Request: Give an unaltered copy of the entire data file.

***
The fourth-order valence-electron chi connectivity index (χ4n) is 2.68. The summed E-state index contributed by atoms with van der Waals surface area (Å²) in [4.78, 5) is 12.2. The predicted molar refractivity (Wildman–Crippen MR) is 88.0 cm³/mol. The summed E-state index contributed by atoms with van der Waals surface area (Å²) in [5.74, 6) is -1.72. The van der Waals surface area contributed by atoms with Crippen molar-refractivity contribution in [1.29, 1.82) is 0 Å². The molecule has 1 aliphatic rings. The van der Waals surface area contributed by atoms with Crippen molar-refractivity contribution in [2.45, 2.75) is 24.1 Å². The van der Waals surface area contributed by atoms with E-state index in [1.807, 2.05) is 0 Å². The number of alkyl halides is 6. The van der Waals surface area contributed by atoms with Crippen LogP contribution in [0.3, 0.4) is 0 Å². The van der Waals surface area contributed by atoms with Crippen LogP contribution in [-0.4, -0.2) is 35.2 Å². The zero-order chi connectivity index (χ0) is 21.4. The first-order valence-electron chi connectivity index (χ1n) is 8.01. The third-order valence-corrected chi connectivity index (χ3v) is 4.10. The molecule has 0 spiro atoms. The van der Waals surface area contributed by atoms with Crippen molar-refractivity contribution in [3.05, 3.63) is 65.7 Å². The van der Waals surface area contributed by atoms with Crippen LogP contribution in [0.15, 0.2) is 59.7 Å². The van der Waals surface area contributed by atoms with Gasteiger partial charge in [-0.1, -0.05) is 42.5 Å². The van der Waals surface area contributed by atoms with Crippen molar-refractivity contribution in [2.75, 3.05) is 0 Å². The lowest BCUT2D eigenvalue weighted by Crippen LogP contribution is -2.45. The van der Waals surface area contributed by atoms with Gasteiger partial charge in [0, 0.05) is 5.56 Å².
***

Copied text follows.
The fourth-order valence-electron chi connectivity index (χ4n) is 2.68. The summed E-state index contributed by atoms with van der Waals surface area (Å²) in [4.78, 5) is 12.2. The predicted molar refractivity (Wildman–Crippen MR) is 88.0 cm³/mol. The summed E-state index contributed by atoms with van der Waals surface area (Å²) in [5.74, 6) is -1.72. The van der Waals surface area contributed by atoms with Crippen molar-refractivity contribution in [1.29, 1.82) is 0 Å². The molecule has 1 aliphatic rings. The van der Waals surface area contributed by atoms with Crippen molar-refractivity contribution in [2.45, 2.75) is 24.1 Å². The van der Waals surface area contributed by atoms with E-state index in [1.807, 2.05) is 0 Å². The number of alkyl halides is 6. The van der Waals surface area contributed by atoms with Crippen LogP contribution in [0.3, 0.4) is 0 Å². The van der Waals surface area contributed by atoms with Crippen LogP contribution in [-0.4, -0.2) is 35.2 Å². The zero-order chi connectivity index (χ0) is 21.4. The first-order valence-electron chi connectivity index (χ1n) is 8.01. The third-order valence-corrected chi connectivity index (χ3v) is 4.10. The molecule has 0 spiro atoms. The van der Waals surface area contributed by atoms with Crippen molar-refractivity contribution in [3.05, 3.63) is 65.7 Å². The van der Waals surface area contributed by atoms with Crippen LogP contribution in [0.15, 0.2) is 59.7 Å². The van der Waals surface area contributed by atoms with Gasteiger partial charge in [-0.1, -0.05) is 42.5 Å². The van der Waals surface area contributed by atoms with Crippen molar-refractivity contribution in [2.75, 3.05) is 0 Å². The lowest BCUT2D eigenvalue weighted by Crippen LogP contribution is -2.45. The van der Waals surface area contributed by atoms with Gasteiger partial charge in [0, 0.05) is 5.56 Å².